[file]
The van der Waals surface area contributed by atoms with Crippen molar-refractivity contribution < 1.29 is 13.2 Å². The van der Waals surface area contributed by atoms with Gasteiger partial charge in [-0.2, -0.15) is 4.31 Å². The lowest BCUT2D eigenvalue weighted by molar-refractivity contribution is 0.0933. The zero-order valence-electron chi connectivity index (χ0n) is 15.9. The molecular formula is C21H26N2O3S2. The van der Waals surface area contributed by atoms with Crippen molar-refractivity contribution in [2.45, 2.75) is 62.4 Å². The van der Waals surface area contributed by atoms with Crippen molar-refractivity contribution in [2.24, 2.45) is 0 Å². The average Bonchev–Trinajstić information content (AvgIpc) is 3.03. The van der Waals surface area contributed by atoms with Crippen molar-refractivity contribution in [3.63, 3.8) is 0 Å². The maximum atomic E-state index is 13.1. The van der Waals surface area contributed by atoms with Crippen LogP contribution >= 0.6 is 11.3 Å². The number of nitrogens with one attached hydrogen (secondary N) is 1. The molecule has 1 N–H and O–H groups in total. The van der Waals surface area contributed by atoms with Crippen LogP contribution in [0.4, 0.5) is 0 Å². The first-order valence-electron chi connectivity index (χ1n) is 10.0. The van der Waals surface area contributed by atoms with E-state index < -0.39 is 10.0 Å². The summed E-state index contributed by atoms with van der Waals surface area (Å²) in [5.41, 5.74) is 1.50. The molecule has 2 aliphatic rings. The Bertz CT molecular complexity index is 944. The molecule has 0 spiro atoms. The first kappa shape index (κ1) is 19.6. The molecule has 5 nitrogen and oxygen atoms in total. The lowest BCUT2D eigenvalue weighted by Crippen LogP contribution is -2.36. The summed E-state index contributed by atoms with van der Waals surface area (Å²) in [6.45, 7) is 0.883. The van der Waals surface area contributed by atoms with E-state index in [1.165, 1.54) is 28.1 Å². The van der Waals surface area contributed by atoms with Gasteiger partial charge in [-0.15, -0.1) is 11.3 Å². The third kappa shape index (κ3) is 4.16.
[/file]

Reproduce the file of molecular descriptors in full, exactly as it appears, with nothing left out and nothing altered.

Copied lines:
The van der Waals surface area contributed by atoms with Crippen molar-refractivity contribution < 1.29 is 13.2 Å². The van der Waals surface area contributed by atoms with Gasteiger partial charge in [-0.2, -0.15) is 4.31 Å². The lowest BCUT2D eigenvalue weighted by molar-refractivity contribution is 0.0933. The zero-order valence-electron chi connectivity index (χ0n) is 15.9. The molecular formula is C21H26N2O3S2. The van der Waals surface area contributed by atoms with Crippen molar-refractivity contribution in [2.45, 2.75) is 62.4 Å². The van der Waals surface area contributed by atoms with Crippen molar-refractivity contribution in [2.24, 2.45) is 0 Å². The average Bonchev–Trinajstić information content (AvgIpc) is 3.03. The van der Waals surface area contributed by atoms with Crippen molar-refractivity contribution in [3.63, 3.8) is 0 Å². The maximum atomic E-state index is 13.1. The van der Waals surface area contributed by atoms with Crippen LogP contribution >= 0.6 is 11.3 Å². The number of nitrogens with one attached hydrogen (secondary N) is 1. The molecule has 1 N–H and O–H groups in total. The van der Waals surface area contributed by atoms with Crippen LogP contribution in [0.4, 0.5) is 0 Å². The first-order valence-electron chi connectivity index (χ1n) is 10.0. The van der Waals surface area contributed by atoms with E-state index < -0.39 is 10.0 Å². The summed E-state index contributed by atoms with van der Waals surface area (Å²) in [5.41, 5.74) is 1.50. The molecule has 2 aliphatic rings. The Bertz CT molecular complexity index is 944. The molecule has 0 spiro atoms. The first kappa shape index (κ1) is 19.6. The molecule has 5 nitrogen and oxygen atoms in total. The lowest BCUT2D eigenvalue weighted by Crippen LogP contribution is -2.36. The summed E-state index contributed by atoms with van der Waals surface area (Å²) in [6.45, 7) is 0.883. The van der Waals surface area contributed by atoms with E-state index in [1.165, 1.54) is 28.1 Å². The van der Waals surface area contributed by atoms with Gasteiger partial charge in [-0.15, -0.1) is 11.3 Å². The third kappa shape index (κ3) is 4.16.